A timely guide for financial professionals looking to tap into the lucrative world of the ultra-affluent The ultra affluent-defined here as those having $50 million or more in liquid assets-are an elite class who expect their financial advisors to not only preserve and grow their assets, but also help them with "soft" issues such as philanthropy and family governance. One of the biggest factors to success in this field is the relationship between the client and the advisor. In Advising Ultra-Affluent Clients and Family Offices , author and practicing investment consultant Michael Pompian provides a practical introduction to who the ultra-affluent actually are and reveals what it takes to build and maintain a solid relationship with them. Filled with in-depth insights and expert advice, this unique resource offers valuable information on issues that every advisor to the ultra-affluent must be familiar with.
Michael M. Pompian, CFA, CFP, is the director of the Private Wealth Consulting Group for Hammond Associates-based in St. Louis, Missouri-which consults to over $55 billion. He works with some of the largest family offices in the United States. Prior to joining Hammond Associates, Pompian was a wealth management adviser with Merrill Lynch, a private banker with PNC Private Bank, and served on the investment staff of a family office. He earned an MBA from Tulane University and holds a BS in management from the University of New Hampshire. Pompian is a member of CFA Institute and the New York Society of Securities Analysts. He is also the author of Behavioral Finance and Wealth Management (Wiley & Sons). Pompian is married with three sons and can be reached at firstname.lastname@example.org.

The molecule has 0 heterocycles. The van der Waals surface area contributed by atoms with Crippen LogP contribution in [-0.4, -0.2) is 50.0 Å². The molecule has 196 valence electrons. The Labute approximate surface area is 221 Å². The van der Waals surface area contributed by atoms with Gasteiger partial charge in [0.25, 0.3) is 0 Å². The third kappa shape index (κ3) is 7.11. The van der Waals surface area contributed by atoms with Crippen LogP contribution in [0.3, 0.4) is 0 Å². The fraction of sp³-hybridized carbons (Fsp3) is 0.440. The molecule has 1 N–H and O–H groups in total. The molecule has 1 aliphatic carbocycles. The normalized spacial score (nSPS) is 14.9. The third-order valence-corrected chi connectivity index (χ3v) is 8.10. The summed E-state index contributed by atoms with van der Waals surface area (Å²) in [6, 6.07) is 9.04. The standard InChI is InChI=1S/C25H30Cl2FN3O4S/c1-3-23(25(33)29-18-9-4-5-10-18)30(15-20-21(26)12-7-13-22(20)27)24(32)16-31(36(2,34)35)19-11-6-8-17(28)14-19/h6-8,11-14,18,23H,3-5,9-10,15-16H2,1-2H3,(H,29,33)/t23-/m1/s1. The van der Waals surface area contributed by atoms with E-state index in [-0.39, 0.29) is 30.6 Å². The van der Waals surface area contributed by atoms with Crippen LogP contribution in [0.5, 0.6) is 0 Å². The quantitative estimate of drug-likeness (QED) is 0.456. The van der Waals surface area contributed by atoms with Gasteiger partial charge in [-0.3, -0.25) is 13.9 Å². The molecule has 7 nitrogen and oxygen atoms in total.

Foreword xiii Preface xv Acknowledgments xvii PART ONE Introduction to Advising Ultra-Affluent Clients and Family Offices 1 CHAPTER 1 Who Are the Ultra-Affluent? 3 Defining the Ultra-Affluent 5 Quantifying Ultra-Affluence Among Total Global Wealth 10 Looking to the Future 11 A World of Opportunities for Advisers 17 CHAPTER 2 Understanding the Mindset of the Ultra-Affluent Client 19 Why Advising the Ultra-Affluent is Different 20 What Ultra-Affluent Clients Value in an Adviser 23 Building Relationships by Asking Questions and Listening to the Answers 29 Matching Client with Adviser 32 Consultant Questionnaire 33 Conclusion 37 CHAPTER 3 Wealth Attitudes, Aspirations, and Investor Behavior of Ultra-Affluent Clients 39 Family Aspirations 40 Wealth Attitudes of Ultra-Affluent Clients 42 Where Psychology Meets Finance 47 Investor Biases 48 Conclusion 60 CHAPTER 4 Noninvestment Best Practices 61 The Challenges Associated with Wealth 61 Guidelines for Sustaining Multigenerational Wealth 63 Conclusion 71 PART TWO Investment Strategies for Ultra-Affluent Clients and Family Offices 73 CHAPTER 5 Practices of the Best Investment Organizations 75 Differences between Endowments and Private Investors 76 Investment Committees 77 Investment Policy Statements 82 Key Considerations for Portfolio Oversight 88 Conclusion 93 CHAPTER 6 Asset Allocation Considerations for Ultra-Affluent Clients and Family Offices 95 What Is Asset Allocation? 96 The Importance of Assumptions in the Asset Allocation Selection Process 97 The Importance of Asset Allocation 99 Considerations in Asset Allocation for Individual Investors 100 CHAPTER 7 Domestic and International Equity 111 Introduction to U.S. and International Equity Securities 112 The Five-Step Equity Strategy Process 115 CHAPTER 8 Domestic and International Bonds 135 Introduction to Bonds 137 Descriptions of Bond Asset Classes 141 CHAPTER 9 Private Equity 159 What Is Private Equity and How Does It Work? 162 Three Primary Types of Private Equity Investments 166 Creating a Customized Private Equity Program 172 CHAPTER 10 Hedge Funds 179 What Is a Hedge Fund? 180 Hedge Fund Investing by UACs and Family Offices 185 A History of Hedge Funds 187 The Legal Environment of Hedge Funds 189 Hedge Fund Strategies 191 Manager Selection 202 CHAPTER 11 Real Assets 203 The Portfolio Benefits of Real Assets 204 Real Estate: A Long-Term Inflation Hedge 205 Natural Resources 210 PART THREE Multigenerational Considerations for Ultra-Affluent Clients and Family Offices 223 CHAPTER 12 Selecting an Adviser 225 Trust: The Key Ingredient 226 How UACs Select an Adviser 228 Questions for Prospective Advisers 234 Conclusion 237 CHAPTER 13 Selecting a Custodian and Investment Vehicle Structure 239 Custodial Services 239 Investment Vehicle Structure 250 Conclusion 257 CHAPTER 14 Considerations for Creating a Family Office 259 What is a Family Office? 261 Challenges of Wealth 262 Practical Reasons to Create a Family Office 264 Challenges of Running a Family Office 265 Services Provided by a Family Office 267 Administrative Considerations for Establishing a Family Office 268 Considerations for Establishing a Private Trust Company 274 Conclusion 277 CHAPTER 15 Wealth Transfer Planning 279 Estate Planning Basics 282 Conclusion 295 PART FOUR Special Topics for Ultra-Affluent Clients and Family Offices 297 CHAPTER 16 Concentrated Equity Risk Management 299 What Constitutes a Concentrated Equity Position? 300 Concentrated Stock Risk Minimization Strategies 304 Conclusion 315 CHAPTER 17 Family Governance 317 Generational Division 318 Family Governance: An Essential Part of Successful Wealth Transfer 319 The Incredible Family 320 Policies 326 Stages of Development 327 Conclusion 328 CHAPTER 18 Risk Management and Asset Protection 331 Family Office Risk Management 332 Individual Family Member Risk Management 337 Legal Asset Protection 341 Conclusion 344 CHAPTER 19 Philanthropy 345 Philanthropic Strategy Development through Asking Questions 347 Mission Statement 348 Implementation of Philanthropic Strategy 349 Philanthropic Investing 352 Best Practices of Giving Large Gifts to Colleges and Universities 355 Appendix: The Next Generation: Redefining the Philanthropic Landscape 358 CHAPTER 20 Multigenerational Asset Allocation Strategies 367 Different Asset Allocations for Different Generations 369 Single Allocation for an Entire Family 370 Customized Asset Allocation by Generation or Family Unit 371 Asset Allocation Targeting 374 The Behavioral Finance Approach to Asset Allocation 374 Conclusion 375 Notes 377 Index 387